blog post 2Conversely, if we can help clients shift into the blue/green zone, they will be operating with full-functioning capacity of their brain. When all of this happens, “happy” neurotransmitters are pulsing through the brain and the body—dopamine, oxytocin, serotonin, etc.—and, in turn:

  • Ideas flow and insights comes
  • Possibilities and hope increases
  • Energy rises, which gives rise to courage and confidence

So, the next time you’re working with a client and you notice they’re feeling out of their comfort zone, shift them into the brain’s “comfort zone”—that blue/green space of creativity and confidence first! In doing so, you are creating new neural pathways that will make the new thing (the change, the challenge) no longer outside the comfort zone, but part of it! That’s powerful!


Do You See What I See?

By Susan Whitcomb | No Comments »

shutterstock_138535850My daughter passed along a You Tube video to me recently that really caused me to stop and ponder. Dove (the soap people) hired a talented forensic artist to create sketches of ordinary women based on verbal descriptions only. Separated by a curtain in a loft filled with beautiful light, the artist asked one woman at a time to describe herself. “Tell me about your hair. Tell me about your chin… your jaw … your most prominent feature…,” he asked.

Prior to entering the artist’s loft, each woman had been introduced to another woman—a stranger who was given instructions to simply get to know the person. The stranger, unaware of the sketching experiment, was ushered into the studio a bit later. The artist once again began his questioning to draw a second composite of the original woman, this time from the perspective of the stranger: “Tell me about the woman you just visited with … her hair … her chin … her jaw … her most prominent feature.”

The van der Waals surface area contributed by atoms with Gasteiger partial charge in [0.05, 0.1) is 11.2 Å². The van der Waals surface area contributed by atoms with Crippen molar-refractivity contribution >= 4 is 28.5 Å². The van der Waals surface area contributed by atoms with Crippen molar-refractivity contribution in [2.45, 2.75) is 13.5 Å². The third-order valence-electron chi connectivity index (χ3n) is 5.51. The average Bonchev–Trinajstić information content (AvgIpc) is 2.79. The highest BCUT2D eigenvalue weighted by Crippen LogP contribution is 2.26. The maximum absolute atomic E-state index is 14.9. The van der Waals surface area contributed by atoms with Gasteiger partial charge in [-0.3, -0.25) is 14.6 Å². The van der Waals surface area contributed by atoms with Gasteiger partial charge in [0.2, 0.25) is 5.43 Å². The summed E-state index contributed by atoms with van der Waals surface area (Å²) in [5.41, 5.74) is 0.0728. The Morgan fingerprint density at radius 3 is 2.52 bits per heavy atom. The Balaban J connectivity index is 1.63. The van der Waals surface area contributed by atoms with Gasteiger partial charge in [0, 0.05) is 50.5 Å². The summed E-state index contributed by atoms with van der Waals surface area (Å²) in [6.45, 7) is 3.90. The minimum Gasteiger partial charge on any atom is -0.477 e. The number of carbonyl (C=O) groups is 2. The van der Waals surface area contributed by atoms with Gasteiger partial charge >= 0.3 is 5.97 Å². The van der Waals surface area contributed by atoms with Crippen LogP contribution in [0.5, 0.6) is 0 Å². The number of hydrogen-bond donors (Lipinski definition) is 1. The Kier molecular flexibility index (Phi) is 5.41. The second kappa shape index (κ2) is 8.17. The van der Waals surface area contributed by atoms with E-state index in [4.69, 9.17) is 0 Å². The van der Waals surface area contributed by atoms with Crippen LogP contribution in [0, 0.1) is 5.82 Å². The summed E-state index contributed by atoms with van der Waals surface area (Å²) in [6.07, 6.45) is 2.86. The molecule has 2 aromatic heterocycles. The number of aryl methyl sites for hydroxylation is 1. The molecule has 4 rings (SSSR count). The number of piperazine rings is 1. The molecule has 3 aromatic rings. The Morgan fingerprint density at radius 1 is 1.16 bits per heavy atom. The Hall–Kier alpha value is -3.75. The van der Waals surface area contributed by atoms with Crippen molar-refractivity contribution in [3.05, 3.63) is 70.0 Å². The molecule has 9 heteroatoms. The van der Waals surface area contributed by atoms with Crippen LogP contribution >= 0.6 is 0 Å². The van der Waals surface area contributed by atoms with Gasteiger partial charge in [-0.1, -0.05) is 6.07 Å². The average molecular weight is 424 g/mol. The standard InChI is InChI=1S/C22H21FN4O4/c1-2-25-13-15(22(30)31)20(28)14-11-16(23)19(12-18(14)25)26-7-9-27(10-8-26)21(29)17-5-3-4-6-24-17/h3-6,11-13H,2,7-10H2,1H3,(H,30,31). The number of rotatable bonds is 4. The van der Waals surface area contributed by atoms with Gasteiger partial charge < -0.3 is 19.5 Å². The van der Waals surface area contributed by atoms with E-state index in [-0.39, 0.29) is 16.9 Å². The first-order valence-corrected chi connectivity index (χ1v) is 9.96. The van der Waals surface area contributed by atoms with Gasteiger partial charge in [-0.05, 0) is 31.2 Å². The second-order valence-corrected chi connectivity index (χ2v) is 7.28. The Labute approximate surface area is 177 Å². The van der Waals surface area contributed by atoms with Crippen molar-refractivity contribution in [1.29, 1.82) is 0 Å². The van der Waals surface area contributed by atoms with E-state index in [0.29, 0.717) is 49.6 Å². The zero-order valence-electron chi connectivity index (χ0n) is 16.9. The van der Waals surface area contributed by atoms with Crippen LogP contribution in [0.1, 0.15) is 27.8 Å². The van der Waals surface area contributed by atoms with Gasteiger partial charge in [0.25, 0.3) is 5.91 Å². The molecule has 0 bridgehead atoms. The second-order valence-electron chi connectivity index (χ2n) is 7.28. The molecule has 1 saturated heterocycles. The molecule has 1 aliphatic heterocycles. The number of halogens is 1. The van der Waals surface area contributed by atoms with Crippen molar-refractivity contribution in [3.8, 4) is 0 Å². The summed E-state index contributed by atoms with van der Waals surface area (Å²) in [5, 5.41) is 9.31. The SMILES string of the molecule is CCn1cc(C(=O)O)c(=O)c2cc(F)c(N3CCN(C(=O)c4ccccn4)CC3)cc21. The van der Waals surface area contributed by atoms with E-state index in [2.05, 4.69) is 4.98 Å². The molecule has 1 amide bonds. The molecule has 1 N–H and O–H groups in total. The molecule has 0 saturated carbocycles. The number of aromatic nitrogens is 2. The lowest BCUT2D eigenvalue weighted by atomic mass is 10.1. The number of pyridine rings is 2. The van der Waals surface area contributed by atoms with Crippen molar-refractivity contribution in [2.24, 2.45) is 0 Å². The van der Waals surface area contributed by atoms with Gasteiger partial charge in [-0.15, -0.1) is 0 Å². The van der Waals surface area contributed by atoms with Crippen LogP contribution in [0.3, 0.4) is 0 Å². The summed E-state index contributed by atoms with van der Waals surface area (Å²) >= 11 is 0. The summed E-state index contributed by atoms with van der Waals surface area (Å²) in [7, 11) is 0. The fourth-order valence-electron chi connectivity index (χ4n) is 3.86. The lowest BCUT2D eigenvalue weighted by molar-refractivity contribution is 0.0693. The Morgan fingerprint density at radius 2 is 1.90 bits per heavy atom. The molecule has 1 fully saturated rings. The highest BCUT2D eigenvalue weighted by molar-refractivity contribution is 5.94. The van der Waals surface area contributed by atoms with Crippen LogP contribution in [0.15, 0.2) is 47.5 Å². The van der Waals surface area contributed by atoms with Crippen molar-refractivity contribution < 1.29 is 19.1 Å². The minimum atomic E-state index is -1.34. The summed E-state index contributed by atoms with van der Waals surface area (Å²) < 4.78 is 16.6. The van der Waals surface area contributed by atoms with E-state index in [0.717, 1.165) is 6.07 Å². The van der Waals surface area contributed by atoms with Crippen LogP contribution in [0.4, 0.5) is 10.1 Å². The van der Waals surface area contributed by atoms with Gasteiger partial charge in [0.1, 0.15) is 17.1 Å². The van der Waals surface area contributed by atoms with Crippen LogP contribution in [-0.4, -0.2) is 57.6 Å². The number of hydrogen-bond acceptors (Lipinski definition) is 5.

The two sketches were later revealed side by side. In each case, the self-description sketch looked harsh and less attractive, while the stranger’s description was softer, gentler, and more alive. Clearly, the strangers saw a uniqueness and beauty that the women couldn’t see or own.



If you’re working with clients who see the worst in themselves (and shoot themselves in the foot in the process because of it), consider this coaching idea:

Give your client a comparison assignment: Ask the client to describe him/herself in just 1 word plus and then list 3 of your best professional skills. Next, have the client ask some close friends to “describe me in just 1 word, and then 3 of my best professional skills.” (As a variation, a tool such as the 360Reach can also generate some positive feedback.) If the client operates from a faith-based dimension, ask how a loving and merciful God would describe him/her.

Once the results come in:

  • —  Explore the comparisons.
  • —  More importantly, explore what it would take to “own” the compliments and accolades that come in … or the motives/rationale for not believing the good things that others say.
  • —  Offer “stretch requests” by asking the client to be grateful for those specific attributes!
  • —  shutterstock_131955923Look for ways that the compliments translate into part of the client’s value to employers and gift to the world!

All of these activities can add to your client’s confidence and resiliency!

P.S. Here’s the Dove video!


A Fresh Approach to G.O.A.L.S.

By Susan Whitcomb | No Comments »

goals-1-2-3As many of you are doing in December, I’m working on my goals for 2014. In doing so, I wanted a fresh approach to the process.

Here’s what I came up with . . . maybe there will be an idea or two in here that inspires you!

G – Gain | Grow | Get More Of

  • In what ways do you want to gain, grow, get more of? Consider traditional categories of Career, Business, Finances, Health, as well as nontraditional categories such as Character, Relationships, Reputation, Perspective.

O – Overcome | Oust | Less Of

  • What do you want less of this year? What situations, bad habits, negative thinking, toxic relationships do you want to overcome or oust from your life?

A – Allow Life to Lead | Abide